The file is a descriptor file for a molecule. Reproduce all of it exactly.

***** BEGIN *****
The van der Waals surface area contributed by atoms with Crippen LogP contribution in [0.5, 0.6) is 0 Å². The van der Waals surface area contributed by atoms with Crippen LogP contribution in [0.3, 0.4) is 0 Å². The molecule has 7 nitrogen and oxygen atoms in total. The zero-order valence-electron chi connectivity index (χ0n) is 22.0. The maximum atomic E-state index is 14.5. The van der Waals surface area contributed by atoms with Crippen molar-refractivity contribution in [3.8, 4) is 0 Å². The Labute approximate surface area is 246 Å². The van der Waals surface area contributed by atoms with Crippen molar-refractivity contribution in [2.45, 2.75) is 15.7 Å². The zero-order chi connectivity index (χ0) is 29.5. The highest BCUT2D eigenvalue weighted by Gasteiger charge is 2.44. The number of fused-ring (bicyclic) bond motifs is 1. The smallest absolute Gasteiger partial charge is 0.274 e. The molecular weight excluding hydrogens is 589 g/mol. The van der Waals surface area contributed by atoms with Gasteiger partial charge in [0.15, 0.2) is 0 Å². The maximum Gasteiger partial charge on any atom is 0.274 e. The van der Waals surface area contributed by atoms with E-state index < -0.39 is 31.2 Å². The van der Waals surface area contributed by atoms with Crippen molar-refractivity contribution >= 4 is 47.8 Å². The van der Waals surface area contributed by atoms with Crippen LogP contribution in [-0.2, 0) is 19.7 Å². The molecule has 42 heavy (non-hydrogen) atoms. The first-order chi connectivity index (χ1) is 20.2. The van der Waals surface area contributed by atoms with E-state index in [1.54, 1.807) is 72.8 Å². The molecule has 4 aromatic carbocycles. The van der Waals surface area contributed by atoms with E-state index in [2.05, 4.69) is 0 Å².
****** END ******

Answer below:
The van der Waals surface area contributed by atoms with Crippen LogP contribution in [0.5, 0.6) is 0 Å². The van der Waals surface area contributed by atoms with Crippen LogP contribution in [0.3, 0.4) is 0 Å². The molecule has 7 nitrogen and oxygen atoms in total. The zero-order valence-electron chi connectivity index (χ0n) is 22.0. The maximum atomic E-state index is 14.5. The van der Waals surface area contributed by atoms with Crippen molar-refractivity contribution in [3.8, 4) is 0 Å². The Labute approximate surface area is 246 Å². The van der Waals surface area contributed by atoms with Crippen molar-refractivity contribution in [2.45, 2.75) is 15.7 Å². The zero-order chi connectivity index (χ0) is 29.5. The highest BCUT2D eigenvalue weighted by Gasteiger charge is 2.44. The number of fused-ring (bicyclic) bond motifs is 1. The smallest absolute Gasteiger partial charge is 0.274 e. The molecular weight excluding hydrogens is 589 g/mol. The van der Waals surface area contributed by atoms with Gasteiger partial charge in [0.15, 0.2) is 0 Å². The maximum Gasteiger partial charge on any atom is 0.274 e. The van der Waals surface area contributed by atoms with E-state index < -0.39 is 31.2 Å². The van der Waals surface area contributed by atoms with Crippen molar-refractivity contribution >= 4 is 47.8 Å². The van der Waals surface area contributed by atoms with Crippen LogP contribution in [-0.2, 0) is 19.7 Å². The molecule has 42 heavy (non-hydrogen) atoms. The first-order chi connectivity index (χ1) is 20.2. The van der Waals surface area contributed by atoms with E-state index in [1.54, 1.807) is 72.8 Å². The molecule has 4 aromatic carbocycles. The van der Waals surface area contributed by atoms with E-state index in [2.05, 4.69) is 0 Å².